Slap You In My Inbox | The David Bruno Interview

I recently had the chance to conduct an email interview with premium dancer, blogger, party promoter and DJ extraordinaire, David Bruno (Slap You In Public). David will be taking time out from his busy DJ and dance party schedule to spin some discs at the After The Jump Fest on August 25th, 2007.

David Bruno

My name is David and my brother’s name is Bruno. Did you have any older brothers or sisters that influenced your musical tastes?

DB: I’m actually the oldest in my family. I really can’t say what got me so obessesed with music. When I was younger I used to make mix tapes and fake radio shows. I’m not ashamed to say two of my first cassette tapes were Black Box and C&C Music Factory.

Are you primarily influenced by other DJ’s or just by listening to different types of music? How would you describe your style?

DB: I’m definitely influenced by every DJ that I hear. I spent some time interning for Josh Wink’s record label Ovum Recordings while I was in school in Philadelphia and his dramatic technical style definitely rubbed off on me. I love to make people dance while exposing them to new crazy music. It truly depends on the club, the time I play, and the vibe I’m getting from the crowd on what my next track will be. I’m definitely most excited about the new disco influenced music that is coming out of New York and Paris at the moment. In NYC, it’s being championed by the Rong Music crew, Wurst Edits, and of course Tim Sweeney and DFA. While I was in Paris, I heard some crazy new music coming from Cosmo Vitelli as Bo’Tox which will be out on DFA soon and the D*I*R*T*Y Edits crew. I’m really excited to be bring the D*I*R*T*Y boys to our next People Don’t Dance No More party on September 7th at 200 Orchard.

Is there any truth to the commonly held belief that it is illegal to dance in New York city nightclubs? As a follow up, what are some your favorite dance clubs in NYC?

DB: It is truly illegal to dance in many bars in NYC. You have to have a “Cabaret License” for your bar or club to allow “dancing.” It’s an outdated concept that stems largely from racial tensions in days gone by and now used as a zoning tool for neighborhoods. I really believe that it’s the reason that the club scene in New York is so divisive. A killer new club cannot open up at random in just any neighborhood as they can in London, or even Chicago. That being said, Studio B is really an amazing phenomenon of excellent music programming that has made it the best place to get down to great new music in NYC. It’s no Fabric, but it has been a much needed injection to the New York dance music scene.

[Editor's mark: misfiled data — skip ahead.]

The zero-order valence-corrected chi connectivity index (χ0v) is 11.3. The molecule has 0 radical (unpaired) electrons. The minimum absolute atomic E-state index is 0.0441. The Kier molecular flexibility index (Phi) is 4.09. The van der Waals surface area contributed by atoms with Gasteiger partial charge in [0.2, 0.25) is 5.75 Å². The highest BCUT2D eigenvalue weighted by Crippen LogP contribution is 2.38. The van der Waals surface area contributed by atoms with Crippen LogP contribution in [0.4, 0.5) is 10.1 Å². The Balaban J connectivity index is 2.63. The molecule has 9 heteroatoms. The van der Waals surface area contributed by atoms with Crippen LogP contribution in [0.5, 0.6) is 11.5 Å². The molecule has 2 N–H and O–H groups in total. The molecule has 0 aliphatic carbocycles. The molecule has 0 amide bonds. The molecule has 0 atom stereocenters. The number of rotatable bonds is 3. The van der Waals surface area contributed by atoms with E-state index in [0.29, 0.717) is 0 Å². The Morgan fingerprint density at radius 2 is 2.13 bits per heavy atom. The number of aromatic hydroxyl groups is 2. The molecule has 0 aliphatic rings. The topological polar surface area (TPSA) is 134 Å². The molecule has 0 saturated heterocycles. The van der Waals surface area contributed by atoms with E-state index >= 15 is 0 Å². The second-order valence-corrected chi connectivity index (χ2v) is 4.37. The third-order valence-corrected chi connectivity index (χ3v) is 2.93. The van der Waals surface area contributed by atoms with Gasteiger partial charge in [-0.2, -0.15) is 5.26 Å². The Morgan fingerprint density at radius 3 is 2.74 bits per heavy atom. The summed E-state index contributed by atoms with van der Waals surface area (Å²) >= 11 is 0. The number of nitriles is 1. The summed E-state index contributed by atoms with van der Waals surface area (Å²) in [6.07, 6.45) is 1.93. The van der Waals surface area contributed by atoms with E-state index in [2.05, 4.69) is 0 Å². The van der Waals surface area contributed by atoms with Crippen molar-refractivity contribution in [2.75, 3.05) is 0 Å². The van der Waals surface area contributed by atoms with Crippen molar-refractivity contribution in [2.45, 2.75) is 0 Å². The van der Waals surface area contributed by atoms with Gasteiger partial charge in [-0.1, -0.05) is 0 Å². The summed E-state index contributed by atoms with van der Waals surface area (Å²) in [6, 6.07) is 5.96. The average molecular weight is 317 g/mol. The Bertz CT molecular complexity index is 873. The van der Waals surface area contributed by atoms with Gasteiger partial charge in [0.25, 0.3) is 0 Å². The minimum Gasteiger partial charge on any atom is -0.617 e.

Do you think New Yorkers are dancing more or less these days than before?

DB: New Yorkers dance. People have been coming from all over the country and the world for almost a century to make New York their home because of the music scenes that they are part of or follow. I think electronic dance music is gaining in popularity in New York largely because of the quality and rocky influence of the new music that has coming out recently.

What came first, Slap You In Public the website, or David Bruno the DJ?

DB: I got my turntables when I was 16. I literally sold my guitars and bought turntables. I never looked back. Slap You in Public started when a group of my friends got sick of my constant emails reminding them to buy tickets and listen to new bands about a year and half ago. It really is pretty much a soundboard for what I’m thinking about, listening to, and shows and clubs I’m pysched to go to.

DJ’s have always been some of the last champions of music on vinyl, is that still the case, or has everyone switched to mp3’s? What are the advantages and disadvantages of both mediums?

DB: I recently made the switch to Serato from vinyl mainly because it allows me to play new music immediately, rather than waiting to be able to buy it or get sent a copy on vinyl. Serato allows the DJ to manipulate MP3s just as they can a vinyl record using specially coded records. While I was working for Josh Wink he beta tested Final Scratch, the predecessor to Serato. I was reluctant to jump on that technology mainly because, at the time, it involved importing all of your music to your hard drive. It’s obviously not like that anymore. It’s completely realistic to get sent a track via email while you are in a club and play it immediately.

How is being a DJ today different from when you started?

DB: When I first started DJing you were limited by the records you could buy at your local record store. Now everyone with access to the internet can get almost any track ever produced. Not to mention there are now computer programs available that mix tracks together seemlessly with the touch of a button. It has taken some of the skill, mystique, and cache out of being a disc jockey.

You write a regular column for on the dance scene. How did that come about?

DB: I actually DJ’d a party for the site during CMJ last year and we hit it off. I hope people have found it a useful tool to discover the wonderful world of dance music.

Do you have anything special planned for the ATJF?

DB: Making people freak out to some crazy beats that may or may not involve Daft Punk.

Thanks for your time David. Looking forward to seeing you at the After The Jump Fest on August 25th!

David Bruno is a New York City DJ who runs the website He does not work for an executive search firm in Phoenix, as far as you know.

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